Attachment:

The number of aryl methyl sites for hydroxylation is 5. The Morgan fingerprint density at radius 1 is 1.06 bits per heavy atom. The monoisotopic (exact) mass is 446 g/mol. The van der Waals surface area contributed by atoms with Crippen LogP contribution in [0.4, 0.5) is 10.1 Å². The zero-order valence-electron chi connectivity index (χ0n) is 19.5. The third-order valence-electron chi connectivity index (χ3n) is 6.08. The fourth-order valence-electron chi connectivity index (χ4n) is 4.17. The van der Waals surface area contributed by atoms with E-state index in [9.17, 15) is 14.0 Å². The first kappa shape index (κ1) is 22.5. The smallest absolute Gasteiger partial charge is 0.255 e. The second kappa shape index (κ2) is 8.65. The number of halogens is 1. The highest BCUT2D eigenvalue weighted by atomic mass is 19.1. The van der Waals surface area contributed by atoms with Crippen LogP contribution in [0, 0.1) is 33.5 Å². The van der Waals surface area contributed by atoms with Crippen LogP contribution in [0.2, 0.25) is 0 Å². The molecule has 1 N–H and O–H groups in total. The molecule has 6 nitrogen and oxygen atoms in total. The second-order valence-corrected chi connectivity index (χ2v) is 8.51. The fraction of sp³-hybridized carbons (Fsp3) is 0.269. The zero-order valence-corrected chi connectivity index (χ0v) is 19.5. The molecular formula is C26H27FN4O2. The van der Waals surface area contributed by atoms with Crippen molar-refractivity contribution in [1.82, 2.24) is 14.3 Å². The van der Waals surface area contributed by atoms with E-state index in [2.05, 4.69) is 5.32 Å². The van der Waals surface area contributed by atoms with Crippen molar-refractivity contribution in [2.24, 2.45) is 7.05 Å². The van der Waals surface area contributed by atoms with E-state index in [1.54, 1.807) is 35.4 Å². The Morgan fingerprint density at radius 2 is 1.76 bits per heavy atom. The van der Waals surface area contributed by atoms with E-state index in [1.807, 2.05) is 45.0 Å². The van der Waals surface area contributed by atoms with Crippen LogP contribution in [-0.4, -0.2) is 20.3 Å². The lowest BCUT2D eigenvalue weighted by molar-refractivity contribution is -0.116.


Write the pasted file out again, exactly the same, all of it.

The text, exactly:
The number of aryl methyl sites for hydroxylation is 5. The Morgan fingerprint density at radius 1 is 1.06 bits per heavy atom. The monoisotopic (exact) mass is 446 g/mol. The van der Waals surface area contributed by atoms with Crippen LogP contribution in [0.4, 0.5) is 10.1 Å². The zero-order valence-electron chi connectivity index (χ0n) is 19.5. The third-order valence-electron chi connectivity index (χ3n) is 6.08. The fourth-order valence-electron chi connectivity index (χ4n) is 4.17. The van der Waals surface area contributed by atoms with E-state index in [9.17, 15) is 14.0 Å². The first kappa shape index (κ1) is 22.5. The smallest absolute Gasteiger partial charge is 0.255 e. The second kappa shape index (κ2) is 8.65. The number of halogens is 1. The highest BCUT2D eigenvalue weighted by atomic mass is 19.1. The van der Waals surface area contributed by atoms with Crippen LogP contribution in [0, 0.1) is 33.5 Å². The van der Waals surface area contributed by atoms with Crippen LogP contribution in [0.2, 0.25) is 0 Å². The molecule has 1 N–H and O–H groups in total. The molecule has 6 nitrogen and oxygen atoms in total. The second-order valence-corrected chi connectivity index (χ2v) is 8.51. The fraction of sp³-hybridized carbons (Fsp3) is 0.269. The zero-order valence-corrected chi connectivity index (χ0v) is 19.5. The molecular formula is C26H27FN4O2. The van der Waals surface area contributed by atoms with Crippen molar-refractivity contribution in [1.82, 2.24) is 14.3 Å². The van der Waals surface area contributed by atoms with E-state index in [2.05, 4.69) is 5.32 Å². The van der Waals surface area contributed by atoms with Crippen molar-refractivity contribution in [2.24, 2.45) is 7.05 Å². The van der Waals surface area contributed by atoms with E-state index in [1.54, 1.807) is 35.4 Å². The Morgan fingerprint density at radius 2 is 1.76 bits per heavy atom. The van der Waals surface area contributed by atoms with E-state index in [1.807, 2.05) is 45.0 Å². The van der Waals surface area contributed by atoms with Crippen LogP contribution in [-0.4, -0.2) is 20.3 Å². The lowest BCUT2D eigenvalue weighted by molar-refractivity contribution is -0.116.